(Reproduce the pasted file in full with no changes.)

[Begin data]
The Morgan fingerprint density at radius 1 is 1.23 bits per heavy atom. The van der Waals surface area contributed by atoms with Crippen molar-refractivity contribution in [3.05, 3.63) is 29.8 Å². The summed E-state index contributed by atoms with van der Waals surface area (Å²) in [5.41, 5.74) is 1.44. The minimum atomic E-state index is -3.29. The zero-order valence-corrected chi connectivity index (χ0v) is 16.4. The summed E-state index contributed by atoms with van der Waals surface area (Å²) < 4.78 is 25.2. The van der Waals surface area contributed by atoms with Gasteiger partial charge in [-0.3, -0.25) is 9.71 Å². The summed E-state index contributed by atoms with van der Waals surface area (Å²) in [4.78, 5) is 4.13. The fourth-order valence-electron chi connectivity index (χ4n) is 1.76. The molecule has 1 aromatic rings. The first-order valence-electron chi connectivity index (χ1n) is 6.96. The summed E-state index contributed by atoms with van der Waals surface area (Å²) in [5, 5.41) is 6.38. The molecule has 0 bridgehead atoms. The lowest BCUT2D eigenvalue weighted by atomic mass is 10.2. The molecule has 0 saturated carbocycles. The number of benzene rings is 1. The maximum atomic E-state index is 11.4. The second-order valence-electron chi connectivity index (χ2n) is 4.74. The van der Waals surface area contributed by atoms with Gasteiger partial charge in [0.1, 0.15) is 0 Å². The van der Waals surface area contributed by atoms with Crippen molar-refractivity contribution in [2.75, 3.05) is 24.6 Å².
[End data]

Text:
The Morgan fingerprint density at radius 1 is 1.23 bits per heavy atom. The van der Waals surface area contributed by atoms with Crippen molar-refractivity contribution in [3.05, 3.63) is 29.8 Å². The summed E-state index contributed by atoms with van der Waals surface area (Å²) in [5.41, 5.74) is 1.44. The minimum atomic E-state index is -3.29. The zero-order valence-corrected chi connectivity index (χ0v) is 16.4. The summed E-state index contributed by atoms with van der Waals surface area (Å²) < 4.78 is 25.2. The van der Waals surface area contributed by atoms with Gasteiger partial charge in [-0.3, -0.25) is 9.71 Å². The summed E-state index contributed by atoms with van der Waals surface area (Å²) in [4.78, 5) is 4.13. The fourth-order valence-electron chi connectivity index (χ4n) is 1.76. The molecule has 1 aromatic rings. The first-order valence-electron chi connectivity index (χ1n) is 6.96. The summed E-state index contributed by atoms with van der Waals surface area (Å²) in [5, 5.41) is 6.38. The molecule has 0 bridgehead atoms. The lowest BCUT2D eigenvalue weighted by atomic mass is 10.2. The molecule has 0 saturated carbocycles. The number of benzene rings is 1. The maximum atomic E-state index is 11.4. The second-order valence-electron chi connectivity index (χ2n) is 4.74. The van der Waals surface area contributed by atoms with Gasteiger partial charge in [0.1, 0.15) is 0 Å². The van der Waals surface area contributed by atoms with Crippen molar-refractivity contribution in [2.75, 3.05) is 24.6 Å².